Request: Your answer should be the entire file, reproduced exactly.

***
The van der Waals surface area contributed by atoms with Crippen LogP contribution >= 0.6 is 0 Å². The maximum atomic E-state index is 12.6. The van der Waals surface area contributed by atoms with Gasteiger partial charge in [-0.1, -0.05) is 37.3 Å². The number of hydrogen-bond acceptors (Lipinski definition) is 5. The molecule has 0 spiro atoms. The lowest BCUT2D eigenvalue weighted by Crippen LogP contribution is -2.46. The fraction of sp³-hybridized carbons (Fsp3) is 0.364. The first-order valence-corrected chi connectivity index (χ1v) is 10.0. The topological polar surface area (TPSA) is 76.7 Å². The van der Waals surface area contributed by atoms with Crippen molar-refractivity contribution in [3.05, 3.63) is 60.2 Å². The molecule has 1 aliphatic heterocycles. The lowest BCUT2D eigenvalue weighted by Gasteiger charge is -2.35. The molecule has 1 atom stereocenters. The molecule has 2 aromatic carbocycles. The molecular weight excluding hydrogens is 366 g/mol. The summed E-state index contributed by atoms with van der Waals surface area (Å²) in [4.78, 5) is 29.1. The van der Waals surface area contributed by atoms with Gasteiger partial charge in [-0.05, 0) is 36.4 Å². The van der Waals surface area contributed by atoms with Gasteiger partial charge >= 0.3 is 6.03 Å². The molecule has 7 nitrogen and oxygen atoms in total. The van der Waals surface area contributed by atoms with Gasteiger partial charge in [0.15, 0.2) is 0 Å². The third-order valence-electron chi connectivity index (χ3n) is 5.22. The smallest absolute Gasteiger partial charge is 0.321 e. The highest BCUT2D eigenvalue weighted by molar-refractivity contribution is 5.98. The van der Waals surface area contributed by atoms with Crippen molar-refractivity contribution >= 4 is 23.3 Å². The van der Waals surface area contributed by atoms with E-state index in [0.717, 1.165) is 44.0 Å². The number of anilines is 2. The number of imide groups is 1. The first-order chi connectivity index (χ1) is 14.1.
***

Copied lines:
The van der Waals surface area contributed by atoms with Crippen LogP contribution >= 0.6 is 0 Å². The maximum atomic E-state index is 12.6. The van der Waals surface area contributed by atoms with Gasteiger partial charge in [-0.1, -0.05) is 37.3 Å². The number of hydrogen-bond acceptors (Lipinski definition) is 5. The molecule has 0 spiro atoms. The lowest BCUT2D eigenvalue weighted by Crippen LogP contribution is -2.46. The fraction of sp³-hybridized carbons (Fsp3) is 0.364. The first-order valence-corrected chi connectivity index (χ1v) is 10.0. The topological polar surface area (TPSA) is 76.7 Å². The van der Waals surface area contributed by atoms with Crippen molar-refractivity contribution in [3.05, 3.63) is 60.2 Å². The molecule has 1 aliphatic heterocycles. The lowest BCUT2D eigenvalue weighted by Gasteiger charge is -2.35. The molecule has 1 atom stereocenters. The molecule has 2 aromatic carbocycles. The molecular weight excluding hydrogens is 366 g/mol. The summed E-state index contributed by atoms with van der Waals surface area (Å²) in [4.78, 5) is 29.1. The van der Waals surface area contributed by atoms with Gasteiger partial charge in [-0.05, 0) is 36.4 Å². The van der Waals surface area contributed by atoms with Gasteiger partial charge >= 0.3 is 6.03 Å². The molecule has 7 nitrogen and oxygen atoms in total. The van der Waals surface area contributed by atoms with Gasteiger partial charge in [0.15, 0.2) is 0 Å². The third-order valence-electron chi connectivity index (χ3n) is 5.22. The smallest absolute Gasteiger partial charge is 0.321 e. The highest BCUT2D eigenvalue weighted by molar-refractivity contribution is 5.98. The van der Waals surface area contributed by atoms with Crippen molar-refractivity contribution >= 4 is 23.3 Å². The van der Waals surface area contributed by atoms with E-state index in [0.717, 1.165) is 44.0 Å². The number of anilines is 2. The number of imide groups is 1. The first-order chi connectivity index (χ1) is 14.1.